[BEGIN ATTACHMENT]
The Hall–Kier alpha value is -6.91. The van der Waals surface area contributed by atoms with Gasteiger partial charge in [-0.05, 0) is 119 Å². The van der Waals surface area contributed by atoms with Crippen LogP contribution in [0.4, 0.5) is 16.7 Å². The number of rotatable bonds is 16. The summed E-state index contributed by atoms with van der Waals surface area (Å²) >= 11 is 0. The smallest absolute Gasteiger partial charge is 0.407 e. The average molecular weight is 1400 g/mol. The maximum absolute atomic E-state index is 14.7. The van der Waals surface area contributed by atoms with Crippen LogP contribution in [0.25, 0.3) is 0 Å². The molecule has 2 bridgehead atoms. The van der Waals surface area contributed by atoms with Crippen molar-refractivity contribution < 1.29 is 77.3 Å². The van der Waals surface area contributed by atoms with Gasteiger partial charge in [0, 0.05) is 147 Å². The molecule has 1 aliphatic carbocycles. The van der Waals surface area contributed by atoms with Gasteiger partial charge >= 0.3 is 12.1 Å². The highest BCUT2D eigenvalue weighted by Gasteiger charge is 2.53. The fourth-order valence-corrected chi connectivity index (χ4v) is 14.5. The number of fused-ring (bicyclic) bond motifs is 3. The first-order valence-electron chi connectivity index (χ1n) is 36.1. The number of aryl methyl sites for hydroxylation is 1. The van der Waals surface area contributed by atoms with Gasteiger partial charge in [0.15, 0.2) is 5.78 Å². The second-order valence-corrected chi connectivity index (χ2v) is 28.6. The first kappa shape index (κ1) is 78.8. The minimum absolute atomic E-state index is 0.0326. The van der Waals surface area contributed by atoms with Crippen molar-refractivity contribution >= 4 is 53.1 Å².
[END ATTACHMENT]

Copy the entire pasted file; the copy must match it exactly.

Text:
The Hall–Kier alpha value is -6.91. The van der Waals surface area contributed by atoms with Gasteiger partial charge in [-0.05, 0) is 119 Å². The van der Waals surface area contributed by atoms with Crippen LogP contribution in [0.4, 0.5) is 16.7 Å². The number of rotatable bonds is 16. The summed E-state index contributed by atoms with van der Waals surface area (Å²) >= 11 is 0. The smallest absolute Gasteiger partial charge is 0.407 e. The average molecular weight is 1400 g/mol. The maximum absolute atomic E-state index is 14.7. The van der Waals surface area contributed by atoms with Crippen LogP contribution in [0.25, 0.3) is 0 Å². The molecule has 2 bridgehead atoms. The van der Waals surface area contributed by atoms with Crippen molar-refractivity contribution < 1.29 is 77.3 Å². The van der Waals surface area contributed by atoms with Gasteiger partial charge in [0, 0.05) is 147 Å². The molecule has 1 aliphatic carbocycles. The van der Waals surface area contributed by atoms with Gasteiger partial charge >= 0.3 is 12.1 Å². The highest BCUT2D eigenvalue weighted by Gasteiger charge is 2.53. The fourth-order valence-corrected chi connectivity index (χ4v) is 14.5. The number of fused-ring (bicyclic) bond motifs is 3. The first-order valence-electron chi connectivity index (χ1n) is 36.1. The number of aryl methyl sites for hydroxylation is 1. The van der Waals surface area contributed by atoms with Gasteiger partial charge in [0.15, 0.2) is 5.78 Å². The second-order valence-corrected chi connectivity index (χ2v) is 28.6. The first kappa shape index (κ1) is 78.8. The minimum absolute atomic E-state index is 0.0326. The van der Waals surface area contributed by atoms with Crippen molar-refractivity contribution >= 4 is 53.1 Å².